The Christmas tree forms a quintessential part of modern holiday traditions. Tinsel and garland ring around the conifer branches, lights twinkle in earnest, and ornaments adorn delicate branch-tips. How did this integral part of the holidays come about? Christmas trees, literally and figuratively, possess deep roots. In this article, I’ll share a few facts about this important holiday symbol.
#1: The Christmas tree may have roots in ancient history
The end of December often signifies a time to reflect on the last year, expelling the last vestiges of ill tidings, and starting fresh in the new year. Though the modern Christmas centerpiece takes the form of a conifer, other greenery also served a similar purpose. According to the Encyclopedia Britannica:
The use of evergreen trees, wreaths, and garlands to symbolize eternal life was a custom of the ancient Egyptians, Chinese, and Hebrews. Tree worship was common among the pagan Europeans and survived their conversion to Christianity in the Scandinavian customs of decorating the house and barn with evergreens at the New Year to scare away the Devil and of setting up a tree for the birds during Christmastime.The Editors of Encyclopaedia Britannica, “Christmas tree,” Encyclopedia Britannica, December 7, 2022, https://www.britannica.com/plant/Christmas-tree.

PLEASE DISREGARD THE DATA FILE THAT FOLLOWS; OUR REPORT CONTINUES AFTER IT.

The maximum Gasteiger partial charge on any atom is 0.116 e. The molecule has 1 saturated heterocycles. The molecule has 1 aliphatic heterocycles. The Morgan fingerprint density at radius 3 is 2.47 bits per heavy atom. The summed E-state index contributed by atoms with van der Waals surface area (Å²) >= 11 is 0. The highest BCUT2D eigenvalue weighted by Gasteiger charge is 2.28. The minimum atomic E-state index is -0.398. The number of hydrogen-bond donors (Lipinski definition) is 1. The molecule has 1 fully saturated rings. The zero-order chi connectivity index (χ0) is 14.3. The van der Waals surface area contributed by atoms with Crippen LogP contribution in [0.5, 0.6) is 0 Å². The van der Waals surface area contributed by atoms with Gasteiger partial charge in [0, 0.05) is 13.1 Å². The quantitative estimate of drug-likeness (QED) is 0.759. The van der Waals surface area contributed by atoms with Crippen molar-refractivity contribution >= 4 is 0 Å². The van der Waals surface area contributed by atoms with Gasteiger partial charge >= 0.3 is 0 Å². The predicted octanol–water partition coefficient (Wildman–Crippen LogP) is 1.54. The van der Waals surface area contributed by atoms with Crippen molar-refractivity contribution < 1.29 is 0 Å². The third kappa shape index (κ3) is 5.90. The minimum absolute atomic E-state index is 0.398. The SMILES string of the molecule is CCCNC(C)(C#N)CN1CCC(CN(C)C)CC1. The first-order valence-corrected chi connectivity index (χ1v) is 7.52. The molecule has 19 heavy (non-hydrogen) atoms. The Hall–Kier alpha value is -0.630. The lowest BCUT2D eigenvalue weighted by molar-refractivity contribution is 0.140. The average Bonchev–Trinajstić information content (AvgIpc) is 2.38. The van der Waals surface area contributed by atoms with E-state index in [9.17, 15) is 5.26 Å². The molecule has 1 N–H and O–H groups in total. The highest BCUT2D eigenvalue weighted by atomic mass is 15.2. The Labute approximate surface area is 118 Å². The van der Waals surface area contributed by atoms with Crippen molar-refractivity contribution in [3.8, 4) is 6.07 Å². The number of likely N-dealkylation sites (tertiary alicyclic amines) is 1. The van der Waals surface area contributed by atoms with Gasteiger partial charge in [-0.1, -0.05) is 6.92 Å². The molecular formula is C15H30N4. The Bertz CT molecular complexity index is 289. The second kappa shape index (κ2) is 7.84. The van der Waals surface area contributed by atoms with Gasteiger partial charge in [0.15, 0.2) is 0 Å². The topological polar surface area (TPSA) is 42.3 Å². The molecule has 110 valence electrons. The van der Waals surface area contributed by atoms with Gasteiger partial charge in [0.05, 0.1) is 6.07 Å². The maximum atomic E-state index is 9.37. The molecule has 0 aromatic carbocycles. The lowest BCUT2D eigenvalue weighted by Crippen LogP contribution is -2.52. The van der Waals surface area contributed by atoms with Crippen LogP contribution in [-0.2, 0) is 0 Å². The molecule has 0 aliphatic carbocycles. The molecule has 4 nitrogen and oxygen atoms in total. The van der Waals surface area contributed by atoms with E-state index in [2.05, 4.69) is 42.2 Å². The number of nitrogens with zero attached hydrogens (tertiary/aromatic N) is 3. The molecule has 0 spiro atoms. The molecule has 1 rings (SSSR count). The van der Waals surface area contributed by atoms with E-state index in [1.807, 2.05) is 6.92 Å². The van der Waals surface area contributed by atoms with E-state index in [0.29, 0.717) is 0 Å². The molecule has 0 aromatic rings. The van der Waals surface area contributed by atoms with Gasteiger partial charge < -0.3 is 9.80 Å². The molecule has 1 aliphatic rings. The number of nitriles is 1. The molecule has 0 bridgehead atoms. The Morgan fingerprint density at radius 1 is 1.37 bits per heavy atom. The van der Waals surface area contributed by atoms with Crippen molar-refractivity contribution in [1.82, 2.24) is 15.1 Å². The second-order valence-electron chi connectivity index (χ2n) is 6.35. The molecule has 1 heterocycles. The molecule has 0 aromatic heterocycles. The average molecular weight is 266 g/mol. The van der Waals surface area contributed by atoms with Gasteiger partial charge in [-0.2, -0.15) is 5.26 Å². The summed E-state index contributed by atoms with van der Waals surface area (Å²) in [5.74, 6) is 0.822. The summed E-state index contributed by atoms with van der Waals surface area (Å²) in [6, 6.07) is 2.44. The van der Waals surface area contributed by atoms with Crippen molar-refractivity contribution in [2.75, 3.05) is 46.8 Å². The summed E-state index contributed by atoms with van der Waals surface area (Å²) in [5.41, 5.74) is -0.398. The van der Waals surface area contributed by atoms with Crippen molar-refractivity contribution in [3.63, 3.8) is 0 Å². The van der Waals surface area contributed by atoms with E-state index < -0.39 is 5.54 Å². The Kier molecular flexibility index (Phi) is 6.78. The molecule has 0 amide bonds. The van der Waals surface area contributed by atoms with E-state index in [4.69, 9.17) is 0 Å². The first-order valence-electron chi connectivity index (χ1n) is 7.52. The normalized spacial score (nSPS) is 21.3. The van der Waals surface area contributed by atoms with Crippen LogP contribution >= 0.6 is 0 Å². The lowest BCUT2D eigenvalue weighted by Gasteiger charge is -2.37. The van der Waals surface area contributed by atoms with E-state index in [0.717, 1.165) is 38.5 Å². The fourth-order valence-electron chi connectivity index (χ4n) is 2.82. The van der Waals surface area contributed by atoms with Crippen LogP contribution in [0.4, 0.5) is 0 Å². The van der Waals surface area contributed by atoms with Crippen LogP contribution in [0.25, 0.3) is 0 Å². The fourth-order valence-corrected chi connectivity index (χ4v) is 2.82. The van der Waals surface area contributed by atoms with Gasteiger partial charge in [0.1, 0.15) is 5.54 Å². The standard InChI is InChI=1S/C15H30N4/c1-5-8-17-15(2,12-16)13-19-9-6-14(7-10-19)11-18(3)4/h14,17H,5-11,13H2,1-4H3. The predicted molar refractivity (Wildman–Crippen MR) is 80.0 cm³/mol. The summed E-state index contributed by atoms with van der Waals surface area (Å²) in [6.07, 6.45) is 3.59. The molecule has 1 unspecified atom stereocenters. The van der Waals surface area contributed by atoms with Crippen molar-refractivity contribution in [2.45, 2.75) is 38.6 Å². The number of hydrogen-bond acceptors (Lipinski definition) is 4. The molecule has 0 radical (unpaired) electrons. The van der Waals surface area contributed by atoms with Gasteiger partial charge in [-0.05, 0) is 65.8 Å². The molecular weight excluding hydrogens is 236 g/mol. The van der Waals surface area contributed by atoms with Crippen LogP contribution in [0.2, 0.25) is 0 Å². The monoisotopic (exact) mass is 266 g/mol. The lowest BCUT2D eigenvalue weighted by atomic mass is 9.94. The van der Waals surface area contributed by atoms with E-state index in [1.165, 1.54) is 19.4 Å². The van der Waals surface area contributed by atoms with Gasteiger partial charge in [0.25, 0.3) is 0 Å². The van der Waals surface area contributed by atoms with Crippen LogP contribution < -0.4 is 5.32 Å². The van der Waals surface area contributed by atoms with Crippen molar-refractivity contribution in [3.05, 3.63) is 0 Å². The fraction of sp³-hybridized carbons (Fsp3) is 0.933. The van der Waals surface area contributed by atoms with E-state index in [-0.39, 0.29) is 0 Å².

It stands to reason, then, that we pulled from these diverse traditions as modern Christmas practices developed.
#2: Apples adorned the branches of early Christmas trees
Many people decorate their Christmas tree with brightly-colored glass baubles. But did you know this tradition originated with apples instead? In an exhibit on the history of Christmas decorations, the Alsatian city of Sélestat recounts that red apples, representing the Christian story of Adam and Eve, appear in the earliest accounts of Christmas tree decoration.1Office de la Culture de Sélestat, “The history of the Christmas tree since 1521”. Apples from this region are still affectionately called “Christkindel Apfel”.2Ibid.